Sedaris: Book? No. I mean, he has his books and my books are so different - they're more for people who can't read. And I have a lot of help; David works completely by himself. But we never say we're going to do another play together, it just kind of happens. I hope we do another play together, but I don't know when.
Azzopardi: How was working on this book different than I Like You?
Sedaris: It kind of felt like a second child; I knew the deadline situation and I knew what was ahead of me, so I was more open to suggestions. I just wasn't as controlling; that was the biggest difference. And this book isn't as personal as I Like You, and I enjoyed stepping back from it a little bit.
Azzopardi: What else do you do well that you could write a book about?
Sedaris: Jesus - that's a good question. Well, I'm really good with rabbits, and I think that's why whatever I do will always have a rabbit chapter, because there's so much wrong information out there. But I would seriously love to do a rabbit book. There's, like, one on the market that's any good, and that's it. I'd love to do a series of videos and books on rabbit care. I know that's a limited audience.
Azzopardi: You have one, right?
Sedaris: I do. Her name's Dusty and she's in the book under 'Hay Burners.'
Azzopardi: Will we see Jerri Blank again?
Sedaris: You never know. I always say she's like a rash and you never know when she's going to reappear. There's a lot of Jerri in me, and then on the audio book in the rabbit chapter I describe haze as their premium marijuana, so I read that as Jerri Blank on the audiotape.
Azzopardi: You've wrapped the upcoming film The Best and the Brightest with Neil Patrick Harris, right?
Sedaris: Yeah! Ah, and speaking of Neil Patrick Harris, my God. Talk about Gay, Gay, Gay, Gay, Gay. You know, he does magic, and the chapter 'Out of this World' was inspired by him because he did magic tricks when we were working on that film. So, I was inspired by that and that's why that chapter's in the book. I just loved him. There isn't anything he can't do. He reminds me a lot of Stephen Colbert; they're very smart and energetic and they give 100 percent. I just think the world of him.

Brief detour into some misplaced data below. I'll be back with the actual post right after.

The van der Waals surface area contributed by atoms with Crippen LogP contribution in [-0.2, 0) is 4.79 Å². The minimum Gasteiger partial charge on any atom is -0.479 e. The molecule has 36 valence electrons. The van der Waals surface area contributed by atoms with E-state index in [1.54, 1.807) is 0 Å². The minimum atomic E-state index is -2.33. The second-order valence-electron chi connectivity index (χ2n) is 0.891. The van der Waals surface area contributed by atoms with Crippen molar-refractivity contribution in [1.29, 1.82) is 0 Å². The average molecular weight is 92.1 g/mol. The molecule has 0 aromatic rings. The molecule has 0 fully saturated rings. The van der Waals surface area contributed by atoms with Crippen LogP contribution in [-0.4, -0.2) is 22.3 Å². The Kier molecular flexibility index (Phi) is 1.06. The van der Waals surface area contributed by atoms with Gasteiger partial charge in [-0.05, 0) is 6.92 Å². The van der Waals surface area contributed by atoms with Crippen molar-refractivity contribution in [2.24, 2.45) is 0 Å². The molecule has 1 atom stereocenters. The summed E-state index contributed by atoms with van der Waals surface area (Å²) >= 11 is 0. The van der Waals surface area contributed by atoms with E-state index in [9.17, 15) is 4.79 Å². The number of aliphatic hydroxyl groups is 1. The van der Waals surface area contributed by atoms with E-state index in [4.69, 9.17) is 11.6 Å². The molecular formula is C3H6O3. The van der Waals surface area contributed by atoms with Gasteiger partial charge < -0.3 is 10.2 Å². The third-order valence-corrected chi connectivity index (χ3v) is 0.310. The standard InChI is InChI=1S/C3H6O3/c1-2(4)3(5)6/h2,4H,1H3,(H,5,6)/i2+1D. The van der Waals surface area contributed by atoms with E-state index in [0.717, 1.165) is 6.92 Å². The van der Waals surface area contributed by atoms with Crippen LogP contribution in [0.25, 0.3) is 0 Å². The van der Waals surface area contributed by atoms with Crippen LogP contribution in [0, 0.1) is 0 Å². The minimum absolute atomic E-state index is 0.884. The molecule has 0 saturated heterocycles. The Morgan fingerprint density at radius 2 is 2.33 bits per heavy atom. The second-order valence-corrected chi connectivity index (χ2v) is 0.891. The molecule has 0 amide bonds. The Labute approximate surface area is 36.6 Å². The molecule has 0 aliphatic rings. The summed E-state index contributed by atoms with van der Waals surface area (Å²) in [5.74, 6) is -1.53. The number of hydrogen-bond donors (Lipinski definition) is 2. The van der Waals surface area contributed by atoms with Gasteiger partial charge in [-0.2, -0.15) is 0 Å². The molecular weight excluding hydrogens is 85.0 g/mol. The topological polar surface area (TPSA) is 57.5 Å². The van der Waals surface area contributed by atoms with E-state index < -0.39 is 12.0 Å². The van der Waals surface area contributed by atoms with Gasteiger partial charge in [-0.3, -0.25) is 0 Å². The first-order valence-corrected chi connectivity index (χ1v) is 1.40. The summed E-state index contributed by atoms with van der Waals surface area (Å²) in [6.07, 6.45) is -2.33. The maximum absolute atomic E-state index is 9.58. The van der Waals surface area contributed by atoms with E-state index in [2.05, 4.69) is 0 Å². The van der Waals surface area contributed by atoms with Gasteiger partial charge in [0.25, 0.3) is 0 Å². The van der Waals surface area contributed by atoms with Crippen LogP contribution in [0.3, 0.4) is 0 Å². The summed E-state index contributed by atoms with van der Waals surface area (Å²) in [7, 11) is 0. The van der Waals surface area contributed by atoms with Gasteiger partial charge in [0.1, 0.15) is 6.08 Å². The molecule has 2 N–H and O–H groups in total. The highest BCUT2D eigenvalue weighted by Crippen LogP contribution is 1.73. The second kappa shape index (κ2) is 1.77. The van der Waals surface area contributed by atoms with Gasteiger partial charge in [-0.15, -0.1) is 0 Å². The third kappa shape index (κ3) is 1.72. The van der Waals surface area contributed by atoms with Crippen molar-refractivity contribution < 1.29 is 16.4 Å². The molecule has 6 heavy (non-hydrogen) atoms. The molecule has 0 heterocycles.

Azzopardi: All in all, this is a pretty Gay book, isn't it?
Sedaris: The Crafty Candle Salad, the sausages - I guess it is! And I like the bandana picture with Adam and Paul Dinello in a barn, and how Adam is helping Paul up so that he can reach something, but what he's trying to reach is at arm's length; it's like right there in front of him! That's a pretty good, you know, Gay picture.
Azzopardi: How do you feel about turning 50 next year?
Sedaris: I don't know how I'm supposed to feel, but I just know when you're 50, that's old - like when you're little and people tell you they're 50, or when you're little and you think, 'I can't wait to see what Barbra Streisand's going to look like when she's 50!' It's just automatically an old age.
The thing I'm having a hard time with is how I'm supposed to dress, because I always dress like a scarecrow. How would a 50-year-old dress? I still think I can wear print dresses and rickrack - that's OK. But I just wish I could go from 49 to 73; I don't really know what to do with the in-between years.